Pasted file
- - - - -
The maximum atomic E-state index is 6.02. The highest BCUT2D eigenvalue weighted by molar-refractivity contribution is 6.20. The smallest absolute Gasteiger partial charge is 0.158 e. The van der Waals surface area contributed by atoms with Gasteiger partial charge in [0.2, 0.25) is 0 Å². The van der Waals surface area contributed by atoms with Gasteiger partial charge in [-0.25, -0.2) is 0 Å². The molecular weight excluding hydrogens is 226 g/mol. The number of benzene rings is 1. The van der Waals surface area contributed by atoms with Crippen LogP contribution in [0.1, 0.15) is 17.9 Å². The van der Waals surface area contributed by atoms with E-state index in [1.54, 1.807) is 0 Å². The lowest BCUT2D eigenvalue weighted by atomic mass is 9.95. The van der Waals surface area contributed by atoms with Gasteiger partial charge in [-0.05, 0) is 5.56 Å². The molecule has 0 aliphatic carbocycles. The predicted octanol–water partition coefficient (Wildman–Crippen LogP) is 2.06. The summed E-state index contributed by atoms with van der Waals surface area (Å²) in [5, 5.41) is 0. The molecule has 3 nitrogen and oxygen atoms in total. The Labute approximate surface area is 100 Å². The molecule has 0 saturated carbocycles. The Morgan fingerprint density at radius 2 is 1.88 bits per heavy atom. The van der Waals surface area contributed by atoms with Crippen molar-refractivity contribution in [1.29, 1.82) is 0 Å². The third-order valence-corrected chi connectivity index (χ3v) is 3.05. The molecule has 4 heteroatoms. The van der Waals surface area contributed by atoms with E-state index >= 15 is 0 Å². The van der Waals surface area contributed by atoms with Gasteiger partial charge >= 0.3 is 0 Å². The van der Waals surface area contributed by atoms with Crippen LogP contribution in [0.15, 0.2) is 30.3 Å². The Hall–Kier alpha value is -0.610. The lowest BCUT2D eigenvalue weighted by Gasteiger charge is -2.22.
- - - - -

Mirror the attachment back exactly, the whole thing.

The maximum atomic E-state index is 6.02. The highest BCUT2D eigenvalue weighted by molar-refractivity contribution is 6.20. The smallest absolute Gasteiger partial charge is 0.158 e. The van der Waals surface area contributed by atoms with Gasteiger partial charge in [0.2, 0.25) is 0 Å². The van der Waals surface area contributed by atoms with Gasteiger partial charge in [-0.25, -0.2) is 0 Å². The molecular weight excluding hydrogens is 226 g/mol. The number of benzene rings is 1. The van der Waals surface area contributed by atoms with Crippen LogP contribution in [0.1, 0.15) is 17.9 Å². The van der Waals surface area contributed by atoms with E-state index in [1.54, 1.807) is 0 Å². The lowest BCUT2D eigenvalue weighted by atomic mass is 9.95. The van der Waals surface area contributed by atoms with Gasteiger partial charge in [-0.05, 0) is 5.56 Å². The molecule has 0 aliphatic carbocycles. The predicted octanol–water partition coefficient (Wildman–Crippen LogP) is 2.06. The summed E-state index contributed by atoms with van der Waals surface area (Å²) in [5, 5.41) is 0. The molecule has 3 nitrogen and oxygen atoms in total. The Labute approximate surface area is 100 Å². The molecule has 0 saturated carbocycles. The Morgan fingerprint density at radius 2 is 1.88 bits per heavy atom. The van der Waals surface area contributed by atoms with Crippen molar-refractivity contribution in [1.29, 1.82) is 0 Å². The third-order valence-corrected chi connectivity index (χ3v) is 3.05. The molecule has 4 heteroatoms. The van der Waals surface area contributed by atoms with E-state index >= 15 is 0 Å². The van der Waals surface area contributed by atoms with Gasteiger partial charge >= 0.3 is 0 Å². The van der Waals surface area contributed by atoms with Crippen LogP contribution in [0.15, 0.2) is 30.3 Å². The Hall–Kier alpha value is -0.610. The lowest BCUT2D eigenvalue weighted by Gasteiger charge is -2.22.